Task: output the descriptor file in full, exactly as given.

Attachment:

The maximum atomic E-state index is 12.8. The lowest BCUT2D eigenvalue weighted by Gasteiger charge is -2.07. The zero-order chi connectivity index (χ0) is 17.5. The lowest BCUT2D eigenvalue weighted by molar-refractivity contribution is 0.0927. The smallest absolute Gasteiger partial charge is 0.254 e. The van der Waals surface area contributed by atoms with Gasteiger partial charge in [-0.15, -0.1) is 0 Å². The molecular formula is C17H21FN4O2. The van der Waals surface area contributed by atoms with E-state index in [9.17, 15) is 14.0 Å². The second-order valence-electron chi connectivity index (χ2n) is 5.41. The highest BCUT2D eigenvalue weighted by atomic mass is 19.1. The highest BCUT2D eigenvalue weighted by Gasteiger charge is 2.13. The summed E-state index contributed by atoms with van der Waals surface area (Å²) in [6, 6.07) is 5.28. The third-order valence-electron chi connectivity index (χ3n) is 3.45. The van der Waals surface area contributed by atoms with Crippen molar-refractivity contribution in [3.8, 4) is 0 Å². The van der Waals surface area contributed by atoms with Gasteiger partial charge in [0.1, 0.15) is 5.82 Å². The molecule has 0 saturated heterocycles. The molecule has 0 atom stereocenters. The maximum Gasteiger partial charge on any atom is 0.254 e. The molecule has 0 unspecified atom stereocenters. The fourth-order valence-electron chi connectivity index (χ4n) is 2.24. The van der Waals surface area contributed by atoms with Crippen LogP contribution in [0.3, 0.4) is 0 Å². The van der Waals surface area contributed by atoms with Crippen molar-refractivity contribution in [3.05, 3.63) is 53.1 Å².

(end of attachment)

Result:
The maximum atomic E-state index is 12.8. The lowest BCUT2D eigenvalue weighted by Gasteiger charge is -2.07. The zero-order chi connectivity index (χ0) is 17.5. The lowest BCUT2D eigenvalue weighted by molar-refractivity contribution is 0.0927. The smallest absolute Gasteiger partial charge is 0.254 e. The van der Waals surface area contributed by atoms with Gasteiger partial charge in [-0.15, -0.1) is 0 Å². The molecular formula is C17H21FN4O2. The van der Waals surface area contributed by atoms with E-state index in [9.17, 15) is 14.0 Å². The second-order valence-electron chi connectivity index (χ2n) is 5.41. The highest BCUT2D eigenvalue weighted by atomic mass is 19.1. The highest BCUT2D eigenvalue weighted by Gasteiger charge is 2.13. The summed E-state index contributed by atoms with van der Waals surface area (Å²) in [6, 6.07) is 5.28. The third-order valence-electron chi connectivity index (χ3n) is 3.45. The van der Waals surface area contributed by atoms with Crippen molar-refractivity contribution in [3.8, 4) is 0 Å². The van der Waals surface area contributed by atoms with Gasteiger partial charge in [0.1, 0.15) is 5.82 Å². The molecule has 0 saturated heterocycles. The molecule has 0 atom stereocenters. The maximum Gasteiger partial charge on any atom is 0.254 e. The molecule has 0 unspecified atom stereocenters. The fourth-order valence-electron chi connectivity index (χ4n) is 2.24. The van der Waals surface area contributed by atoms with Crippen LogP contribution in [0.3, 0.4) is 0 Å². The van der Waals surface area contributed by atoms with Crippen molar-refractivity contribution in [3.05, 3.63) is 53.1 Å².